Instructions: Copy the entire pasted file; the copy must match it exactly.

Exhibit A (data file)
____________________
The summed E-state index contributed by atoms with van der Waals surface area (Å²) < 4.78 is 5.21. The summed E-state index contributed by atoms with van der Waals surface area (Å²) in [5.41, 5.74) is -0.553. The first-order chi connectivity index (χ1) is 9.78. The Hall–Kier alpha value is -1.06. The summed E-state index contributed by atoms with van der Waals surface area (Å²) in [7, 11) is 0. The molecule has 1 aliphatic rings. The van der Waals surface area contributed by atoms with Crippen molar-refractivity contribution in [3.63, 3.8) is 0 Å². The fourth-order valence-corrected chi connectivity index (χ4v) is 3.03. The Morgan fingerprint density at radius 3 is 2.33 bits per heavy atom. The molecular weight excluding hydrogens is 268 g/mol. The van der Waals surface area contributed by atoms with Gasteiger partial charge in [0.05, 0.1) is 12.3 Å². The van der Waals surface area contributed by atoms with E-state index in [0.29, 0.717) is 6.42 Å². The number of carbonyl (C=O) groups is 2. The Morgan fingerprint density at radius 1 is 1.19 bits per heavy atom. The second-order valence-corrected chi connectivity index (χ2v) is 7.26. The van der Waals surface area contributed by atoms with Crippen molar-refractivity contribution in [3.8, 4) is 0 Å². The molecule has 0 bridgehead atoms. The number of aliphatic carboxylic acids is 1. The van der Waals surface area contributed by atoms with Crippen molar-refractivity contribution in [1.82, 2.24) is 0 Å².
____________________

The summed E-state index contributed by atoms with van der Waals surface area (Å²) < 4.78 is 5.21. The summed E-state index contributed by atoms with van der Waals surface area (Å²) in [5.41, 5.74) is -0.553. The first-order chi connectivity index (χ1) is 9.78. The Hall–Kier alpha value is -1.06. The summed E-state index contributed by atoms with van der Waals surface area (Å²) in [7, 11) is 0. The molecule has 1 aliphatic rings. The van der Waals surface area contributed by atoms with Crippen molar-refractivity contribution in [3.63, 3.8) is 0 Å². The fourth-order valence-corrected chi connectivity index (χ4v) is 3.03. The Morgan fingerprint density at radius 3 is 2.33 bits per heavy atom. The molecular weight excluding hydrogens is 268 g/mol. The van der Waals surface area contributed by atoms with Gasteiger partial charge in [0.05, 0.1) is 12.3 Å². The van der Waals surface area contributed by atoms with E-state index in [0.29, 0.717) is 6.42 Å². The number of carbonyl (C=O) groups is 2. The Morgan fingerprint density at radius 1 is 1.19 bits per heavy atom. The second-order valence-corrected chi connectivity index (χ2v) is 7.26. The van der Waals surface area contributed by atoms with Crippen molar-refractivity contribution in [3.8, 4) is 0 Å². The molecule has 0 bridgehead atoms. The number of aliphatic carboxylic acids is 1. The van der Waals surface area contributed by atoms with Crippen molar-refractivity contribution in [1.82, 2.24) is 0 Å².